Maples, the queen of bonsai


If pines are considered to be the kings of bonsai, then surely the glorious maples must be the queens. I grow all types of maples in all sorts of styles, and achieve deep and detailed ramifications using reasonably simple techniques.

The species that are easiest to work on are the green-leaved types, such as the pure Japanese maple (Acer palmatum). The Yatsubusa varieties are more delicate, and I suggest that you do not leaf-prune these types unless you are sure that they can take it. Varieties such as Acer palmatum atropurpurem are sometimes weak and difficult to back-bud. Do not leaf-prune the deep-red to purple colour group. You can develop this variety through bud-pinching.

Kiyohime are by nature very dense, but as they are stronger at the sides keep the side growth down or the upper position will die back, leaving you with a bald tree. All maples will leaf-burn if you put them out into the windy weather of spring, so you should wait until the soft leaf becomes firm and hard. Keep them in a sheltered area away from wind, if possible.

The maple’s year.

  • Early spring: Although you can repot at any time, this is the optimum period for the majority of maples. Kashima and Kiyohime will have started to spread at this time, so make sure they are protected. Feed 0-10-10 (zero nitrogen) every seven days to stop lush growth, but only after the buds have opened.
  • Throughout spring: Start plucking out the bud centres.
  • Early summer: After the first two feeds, start giving them high nitrogen feed to start building up stamina in young trees. If you want good autumn colour; cut down the high-nitrogen food. If the tree is healthy consider a full or partial defoliation, which can be followed by selective wiring. The tree should be looked after as during spring. The problem with summer defoliation is sunburn rather than winds.
  • Midsummer: Wire trees with cage (not tight) or protected wire, and carry out major pruning at this time of summer dormancy. Reduce feeding until or late midsummer.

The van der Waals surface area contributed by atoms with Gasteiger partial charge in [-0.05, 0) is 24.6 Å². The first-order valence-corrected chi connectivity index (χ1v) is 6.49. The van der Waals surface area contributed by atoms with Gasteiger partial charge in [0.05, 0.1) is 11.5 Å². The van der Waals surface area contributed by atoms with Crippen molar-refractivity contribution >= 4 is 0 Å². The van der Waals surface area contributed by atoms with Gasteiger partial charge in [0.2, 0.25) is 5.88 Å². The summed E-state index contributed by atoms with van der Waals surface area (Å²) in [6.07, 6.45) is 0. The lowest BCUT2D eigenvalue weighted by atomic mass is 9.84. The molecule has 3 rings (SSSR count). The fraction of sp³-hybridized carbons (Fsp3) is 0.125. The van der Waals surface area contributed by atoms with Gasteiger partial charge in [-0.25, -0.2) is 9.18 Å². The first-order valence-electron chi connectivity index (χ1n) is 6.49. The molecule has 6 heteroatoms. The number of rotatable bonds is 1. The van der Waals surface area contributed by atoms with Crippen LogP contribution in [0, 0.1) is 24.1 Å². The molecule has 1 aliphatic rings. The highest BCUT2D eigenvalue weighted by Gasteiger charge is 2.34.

• Late summer: Start feeding weekly with low-nitrogen food. This is the last opportunity for defoliation before autumn.
  • Early autumn: Trim any leaves that are growing out of the planned shape. Stop feeding if the leaves start to change colour. Good autumnal colour is achieved with with little or no nitrogen feed. The question is whether or not you want to risk the trees health for a short-term benefit. It is probably better to wait until the tree has been completed and then reduce the feed to zero-nitrogen for one year.
  • Mid-autumn: Complete the feeding programme with low or zero-nitrogen feed.
  • Late autumnearly winter: Remove any dead leaves and make sure the trees are protected against winter frosts and wind.
  • Winter: This is the other time when you can perform major surgery on your maple bonsai.



4 comments » Write a comment

  1. Thank you very much for comforting me in my views about maples. I have 4 in training and will probably increase my collection, thanks to your advices again.

  2. How do you keep them tiny? Are these a special breed that won’t grow huge or is it something you have to stay on top of to keep them from growing too much?

    • Well just about any tree can be trained as a bonsai. It is a question of developing the balance between the leave and roots by pruning and trimming. Some Bonsai fans use coarser methods, which I am not a fan of…

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